Cressman, D. (2009). A brief overview of actor-network theory: Punctualization, heterogeneous engineering & translation. Informally published manuscript, School of Communication, Simon Fraser University, Burnaby, B.C. Canada. Retrieved from


Elbanna, A. (2011). The Theoretical and Analytical Inclusion of Actor Network Theory and its Implications on ICT Research Actor-Network Theory and Technology Innovation: Advancements and New Concepts. (pp. 130-142): IGI Global. Retrieved from


Klein, H. K. & Kleinman, D. L. (2002) ‘The Social Construction of Technology: Structural Considerations’Science, Technology and Human Values. Vol 27, No 1 (Winter). Available through the Curtin Library journal databases


Latour, Bruno (1997) ‘The trouble with Actor-Network Theory’ in Finn Olsen “Om aktor-netvaerksteroi. Nogle fa afklaringer og mere end nogle fa forvikinger “, Philsophia, vol. 25, n?3 et 4, pp. 47-64. Retrieved from


Meyer, E. T. (2006). Socio-technical Interaction Networks: A discussion of the strengths, weaknesses and future of Kling’s STIN model. In Berleur, J., Numinen, M.I., Impagliazzo, J., (Eds.), IFIP International Federation for Information Processing, Volume 223, Social Informatics: An Information Society for All? In Remembrance of Rob Kling  (pp. 37-48). Boston: Springer.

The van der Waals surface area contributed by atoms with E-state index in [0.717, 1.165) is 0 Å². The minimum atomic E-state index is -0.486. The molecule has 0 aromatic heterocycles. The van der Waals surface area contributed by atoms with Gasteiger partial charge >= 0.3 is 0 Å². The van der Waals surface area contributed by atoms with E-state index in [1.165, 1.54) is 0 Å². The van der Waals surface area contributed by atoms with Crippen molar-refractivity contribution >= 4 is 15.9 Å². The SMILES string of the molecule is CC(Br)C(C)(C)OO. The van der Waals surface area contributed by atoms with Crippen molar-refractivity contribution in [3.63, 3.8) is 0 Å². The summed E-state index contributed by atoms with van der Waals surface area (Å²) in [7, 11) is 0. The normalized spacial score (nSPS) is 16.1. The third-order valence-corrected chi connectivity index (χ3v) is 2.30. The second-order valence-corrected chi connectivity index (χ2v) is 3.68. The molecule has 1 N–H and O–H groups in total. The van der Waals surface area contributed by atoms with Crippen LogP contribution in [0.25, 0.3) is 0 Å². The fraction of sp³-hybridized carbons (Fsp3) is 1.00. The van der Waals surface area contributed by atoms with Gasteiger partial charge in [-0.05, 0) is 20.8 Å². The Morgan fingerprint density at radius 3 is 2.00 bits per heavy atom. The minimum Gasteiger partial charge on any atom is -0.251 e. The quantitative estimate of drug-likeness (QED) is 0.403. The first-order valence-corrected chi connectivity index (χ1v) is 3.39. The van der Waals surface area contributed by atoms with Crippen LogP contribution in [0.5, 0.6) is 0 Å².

Pinch, T. & Bijker, W. (1987). The social construction of facts and artifacts: Or how the sociology of science and the sociology of technology might benefit each other. In The social construction of technological systems: New directions in the sociology and history of technology, edited by Wiebke Bijker, Thomas Hughes, and Trevor Pinch, 17-50. Cambridge MA: MIT Press.


Prell, C. ‘Rethinking the Social Construction of Technology through ‘Following the Actors’: A Reappraisal of Technological Frames’, Sociological Research Online, Vol 14 Issue 2/3.


Risan, L. C. (1997). Artificial life: A technoscience leaving modernity? an anthropology of subjects and objects. Retrieved from